I have a weird off the wall question for a NA group.
Does any have contacts in Edinburgh Scotland who can provide WISP service at the Hopetoun House and Dundas Castle. I would like to have 20-60mpbs to for 2 days of services.
Our company's event planner claims there are no good ISP options in the area and wants us to go with satellite internet which is pricy and has high latency. Its worth noting both locations have ~7mpbs DLS.
I'm also open to other options.
20-60mbps is a tall order.
I¹d say cellular.. Maybe you can pair together a couple of 4g cradle
points and do load balancing on them?
You are screwed for LOS microwave, 60mbps on a microwave hope requires
real life engineering to function correctly. Frequency coordination,
towers, AGL requirements. If you¹re looking for satellite, I can tell you
for certain that a 60mbps circuit for a month would exceed 140k a month in
your neck of the woods. That¹s just to start off, it can get higher as the
link budget dictates.
Is there any reason you need THAT much? Have you thought about using
compression stuff at all? Are these people paying for it?
Laser link, and pray for clear weather?
Warren Bailey wrote:
Yeah.. If you have an extra 10k per radio. Free Space Optics are
everything but free. Lol
And attenuation at 80ghz is going to be heavy.. When I say heavy.. I
mean.. A fart will cause a fade if you’re close enough to the tx.
I would not recommend FSO for anyone with less than an ultra black belt in
RF. They are such a bxtch to get lined up and running, you could be
hanging out on site for a week trying to figure out why your path isn’t
aligned. It is not for the feint hearted.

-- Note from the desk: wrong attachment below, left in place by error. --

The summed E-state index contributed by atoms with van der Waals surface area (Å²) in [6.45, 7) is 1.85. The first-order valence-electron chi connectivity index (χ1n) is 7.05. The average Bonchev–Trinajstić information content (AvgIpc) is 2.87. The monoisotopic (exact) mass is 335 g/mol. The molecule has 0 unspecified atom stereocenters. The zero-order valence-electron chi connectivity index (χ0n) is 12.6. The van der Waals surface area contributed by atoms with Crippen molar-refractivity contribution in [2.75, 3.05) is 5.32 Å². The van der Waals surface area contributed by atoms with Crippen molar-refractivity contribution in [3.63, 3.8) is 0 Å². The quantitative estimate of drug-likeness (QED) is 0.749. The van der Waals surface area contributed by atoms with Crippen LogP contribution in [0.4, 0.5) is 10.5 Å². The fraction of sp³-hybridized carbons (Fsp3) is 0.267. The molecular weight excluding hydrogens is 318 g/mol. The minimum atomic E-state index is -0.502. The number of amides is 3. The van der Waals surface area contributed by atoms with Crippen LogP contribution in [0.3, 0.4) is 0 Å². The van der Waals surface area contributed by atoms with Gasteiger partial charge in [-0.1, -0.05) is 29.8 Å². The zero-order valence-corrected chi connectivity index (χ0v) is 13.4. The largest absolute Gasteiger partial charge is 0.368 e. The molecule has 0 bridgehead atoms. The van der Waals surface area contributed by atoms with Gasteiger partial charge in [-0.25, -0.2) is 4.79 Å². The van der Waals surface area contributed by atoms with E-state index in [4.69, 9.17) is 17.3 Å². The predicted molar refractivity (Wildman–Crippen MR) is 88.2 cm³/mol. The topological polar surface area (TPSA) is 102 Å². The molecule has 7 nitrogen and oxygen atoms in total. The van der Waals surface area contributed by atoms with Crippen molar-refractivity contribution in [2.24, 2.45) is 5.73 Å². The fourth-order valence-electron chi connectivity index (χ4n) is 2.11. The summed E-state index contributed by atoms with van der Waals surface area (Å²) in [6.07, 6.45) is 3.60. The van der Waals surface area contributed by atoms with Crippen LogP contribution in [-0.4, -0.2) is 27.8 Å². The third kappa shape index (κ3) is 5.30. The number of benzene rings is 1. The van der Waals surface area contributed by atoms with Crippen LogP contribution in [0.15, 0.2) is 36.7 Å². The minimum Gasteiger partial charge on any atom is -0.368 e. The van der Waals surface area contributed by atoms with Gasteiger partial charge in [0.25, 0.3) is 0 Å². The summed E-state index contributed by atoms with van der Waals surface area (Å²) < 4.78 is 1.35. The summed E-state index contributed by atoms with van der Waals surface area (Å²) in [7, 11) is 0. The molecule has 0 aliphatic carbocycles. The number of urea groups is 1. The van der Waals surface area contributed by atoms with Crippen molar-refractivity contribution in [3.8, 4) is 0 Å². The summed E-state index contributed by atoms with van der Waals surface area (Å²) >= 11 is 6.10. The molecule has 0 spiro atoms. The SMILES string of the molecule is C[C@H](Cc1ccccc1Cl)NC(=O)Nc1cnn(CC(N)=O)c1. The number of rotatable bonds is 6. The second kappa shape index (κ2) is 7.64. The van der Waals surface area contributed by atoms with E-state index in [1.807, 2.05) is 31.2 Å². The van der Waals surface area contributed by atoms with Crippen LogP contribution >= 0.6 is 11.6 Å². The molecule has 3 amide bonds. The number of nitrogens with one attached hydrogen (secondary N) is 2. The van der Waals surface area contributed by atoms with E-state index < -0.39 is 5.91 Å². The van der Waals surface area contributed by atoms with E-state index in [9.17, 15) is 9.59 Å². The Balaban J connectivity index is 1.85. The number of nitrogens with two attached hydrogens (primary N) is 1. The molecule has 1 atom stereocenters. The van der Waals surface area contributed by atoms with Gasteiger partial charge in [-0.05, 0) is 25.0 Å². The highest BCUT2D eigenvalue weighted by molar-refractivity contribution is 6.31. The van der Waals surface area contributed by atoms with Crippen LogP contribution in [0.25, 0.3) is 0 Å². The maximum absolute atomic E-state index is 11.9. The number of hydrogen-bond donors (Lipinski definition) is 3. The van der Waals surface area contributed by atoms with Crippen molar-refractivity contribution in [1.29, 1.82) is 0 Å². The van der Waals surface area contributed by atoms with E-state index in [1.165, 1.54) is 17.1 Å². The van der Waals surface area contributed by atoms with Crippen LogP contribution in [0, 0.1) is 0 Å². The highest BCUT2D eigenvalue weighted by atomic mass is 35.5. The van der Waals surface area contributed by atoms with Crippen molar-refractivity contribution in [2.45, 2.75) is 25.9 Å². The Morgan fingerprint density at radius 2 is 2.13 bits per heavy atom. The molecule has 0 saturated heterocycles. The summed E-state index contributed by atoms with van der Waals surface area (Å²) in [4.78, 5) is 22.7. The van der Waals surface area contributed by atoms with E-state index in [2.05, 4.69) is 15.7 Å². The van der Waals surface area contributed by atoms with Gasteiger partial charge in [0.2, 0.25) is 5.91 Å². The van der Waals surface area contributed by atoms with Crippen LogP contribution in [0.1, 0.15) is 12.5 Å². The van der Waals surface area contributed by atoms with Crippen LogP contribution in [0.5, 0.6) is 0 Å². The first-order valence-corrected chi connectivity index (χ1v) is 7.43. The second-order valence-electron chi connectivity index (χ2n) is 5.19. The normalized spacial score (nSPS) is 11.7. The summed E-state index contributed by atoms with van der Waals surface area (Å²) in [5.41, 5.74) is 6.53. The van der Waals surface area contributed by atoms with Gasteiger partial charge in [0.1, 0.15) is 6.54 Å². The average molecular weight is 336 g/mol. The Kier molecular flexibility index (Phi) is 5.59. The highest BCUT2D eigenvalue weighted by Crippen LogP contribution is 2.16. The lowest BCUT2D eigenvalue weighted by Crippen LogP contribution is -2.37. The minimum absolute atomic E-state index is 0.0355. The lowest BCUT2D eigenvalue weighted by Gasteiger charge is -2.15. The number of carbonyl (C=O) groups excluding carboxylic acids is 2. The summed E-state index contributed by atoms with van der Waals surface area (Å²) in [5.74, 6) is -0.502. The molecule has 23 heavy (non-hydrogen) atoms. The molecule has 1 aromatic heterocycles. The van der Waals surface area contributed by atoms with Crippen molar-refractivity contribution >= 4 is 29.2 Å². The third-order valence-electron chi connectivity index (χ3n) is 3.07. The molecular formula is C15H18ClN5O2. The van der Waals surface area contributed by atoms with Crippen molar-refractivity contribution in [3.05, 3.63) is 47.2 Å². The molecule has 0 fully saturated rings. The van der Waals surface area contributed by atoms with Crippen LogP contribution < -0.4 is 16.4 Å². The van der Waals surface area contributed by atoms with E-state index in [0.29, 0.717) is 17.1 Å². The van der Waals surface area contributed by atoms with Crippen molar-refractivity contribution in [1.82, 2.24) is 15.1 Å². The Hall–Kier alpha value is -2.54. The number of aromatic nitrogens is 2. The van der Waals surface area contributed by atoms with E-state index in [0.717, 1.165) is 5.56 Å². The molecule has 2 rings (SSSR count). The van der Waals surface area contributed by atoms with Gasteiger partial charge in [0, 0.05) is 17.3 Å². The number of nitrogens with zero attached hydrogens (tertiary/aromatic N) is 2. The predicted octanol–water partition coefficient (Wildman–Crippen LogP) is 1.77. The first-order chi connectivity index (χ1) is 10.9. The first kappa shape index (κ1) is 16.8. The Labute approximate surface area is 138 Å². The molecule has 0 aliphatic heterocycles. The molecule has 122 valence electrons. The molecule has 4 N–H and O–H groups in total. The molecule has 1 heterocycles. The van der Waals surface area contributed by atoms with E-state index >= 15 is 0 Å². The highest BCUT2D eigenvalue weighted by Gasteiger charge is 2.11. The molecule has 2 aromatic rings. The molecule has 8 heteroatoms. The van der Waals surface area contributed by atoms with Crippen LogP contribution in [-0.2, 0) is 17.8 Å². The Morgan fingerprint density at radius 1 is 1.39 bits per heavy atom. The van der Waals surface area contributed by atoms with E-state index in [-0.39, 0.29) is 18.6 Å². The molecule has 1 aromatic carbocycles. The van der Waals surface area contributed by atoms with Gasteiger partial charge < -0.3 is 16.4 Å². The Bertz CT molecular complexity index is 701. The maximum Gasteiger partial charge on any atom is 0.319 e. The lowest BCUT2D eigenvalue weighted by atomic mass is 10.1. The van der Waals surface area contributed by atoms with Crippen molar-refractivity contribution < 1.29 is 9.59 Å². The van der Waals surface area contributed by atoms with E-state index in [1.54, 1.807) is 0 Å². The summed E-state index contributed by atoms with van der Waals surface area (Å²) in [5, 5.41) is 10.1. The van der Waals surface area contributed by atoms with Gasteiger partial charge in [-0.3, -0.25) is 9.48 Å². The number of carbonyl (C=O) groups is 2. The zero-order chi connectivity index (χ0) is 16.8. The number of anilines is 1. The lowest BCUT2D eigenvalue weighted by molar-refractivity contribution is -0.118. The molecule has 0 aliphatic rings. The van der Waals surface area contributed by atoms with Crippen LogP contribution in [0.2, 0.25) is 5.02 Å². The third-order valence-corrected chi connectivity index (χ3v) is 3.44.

Sharks with laser beams on their friggin’ head, probably.
Pay someone to worry about all this stuff, MaxWiFi has a good reputation in
the UK at least.
Stuff like the Ubiquiti Networks AirFiber can be good for getting from A-B
over "relatively short" distances if you've identified another place which
has really good connectivity which you can use, and if good connectivity is
truly critical to the events. Obviously this involves masts, may involve
permitting, and is a bit more complex than just a DSL line.
It's usually possible to bond multiple DSL connections, and it's not
impossible to get phone lines and DSL installed for short events either,
although it does depend on the venue being willing to accommodate you.
According to SamKnows the South Queensferry exchange (Dundas Castle) is
supposed to have gotten BT FTTC capability from 1st March and some LLU (O2,
TalkTalk, Sky) has happened, so again, talk to someone who specialises in
this stuff and they'll be able to navigate "What is the least fucked up way
to solve this for the event?".
I think the real problem here is the event is for 2 days and he requires a metric shxt ton of data (for wireless anyways..). Sure you could get all kinds of COOL solutions together, but do you think the (UK Version) LEC is going to run DSL/fiber/blah for a two day event? And who bears that cost burden?
If this was an office, sure .. Go for it. A two day event, find something cheap or tell them to use smoke signals. (not to mention all of the venues I've worked with stateside either don't help, or want 15k for the "event" in question)